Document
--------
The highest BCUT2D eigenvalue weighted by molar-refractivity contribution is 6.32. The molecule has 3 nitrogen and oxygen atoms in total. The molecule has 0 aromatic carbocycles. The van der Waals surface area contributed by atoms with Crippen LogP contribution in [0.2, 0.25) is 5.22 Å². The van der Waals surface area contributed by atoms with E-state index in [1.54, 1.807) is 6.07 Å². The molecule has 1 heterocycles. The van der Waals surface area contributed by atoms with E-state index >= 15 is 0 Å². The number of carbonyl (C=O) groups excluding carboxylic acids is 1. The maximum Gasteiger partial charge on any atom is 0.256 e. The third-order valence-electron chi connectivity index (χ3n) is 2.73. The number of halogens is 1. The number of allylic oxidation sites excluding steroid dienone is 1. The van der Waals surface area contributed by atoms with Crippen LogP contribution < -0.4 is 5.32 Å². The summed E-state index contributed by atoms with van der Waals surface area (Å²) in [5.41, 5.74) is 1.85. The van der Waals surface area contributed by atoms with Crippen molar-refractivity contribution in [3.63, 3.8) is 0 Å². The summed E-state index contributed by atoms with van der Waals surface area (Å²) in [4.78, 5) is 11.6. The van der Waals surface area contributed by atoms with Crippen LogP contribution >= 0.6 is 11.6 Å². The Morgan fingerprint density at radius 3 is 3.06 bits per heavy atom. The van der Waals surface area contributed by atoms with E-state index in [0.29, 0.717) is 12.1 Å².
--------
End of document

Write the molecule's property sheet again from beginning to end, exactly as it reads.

The highest BCUT2D eigenvalue weighted by molar-refractivity contribution is 6.32. The molecule has 3 nitrogen and oxygen atoms in total. The molecule has 0 aromatic carbocycles. The van der Waals surface area contributed by atoms with Crippen LogP contribution in [0.2, 0.25) is 5.22 Å². The van der Waals surface area contributed by atoms with E-state index in [1.54, 1.807) is 6.07 Å². The molecule has 1 heterocycles. The van der Waals surface area contributed by atoms with E-state index >= 15 is 0 Å². The number of carbonyl (C=O) groups excluding carboxylic acids is 1. The maximum Gasteiger partial charge on any atom is 0.256 e. The third-order valence-electron chi connectivity index (χ3n) is 2.73. The number of halogens is 1. The number of allylic oxidation sites excluding steroid dienone is 1. The van der Waals surface area contributed by atoms with Crippen LogP contribution < -0.4 is 5.32 Å². The summed E-state index contributed by atoms with van der Waals surface area (Å²) in [5.41, 5.74) is 1.85. The van der Waals surface area contributed by atoms with Crippen molar-refractivity contribution in [3.63, 3.8) is 0 Å². The summed E-state index contributed by atoms with van der Waals surface area (Å²) in [4.78, 5) is 11.6. The van der Waals surface area contributed by atoms with Crippen LogP contribution >= 0.6 is 11.6 Å². The Morgan fingerprint density at radius 3 is 3.06 bits per heavy atom. The van der Waals surface area contributed by atoms with E-state index in [0.29, 0.717) is 12.1 Å².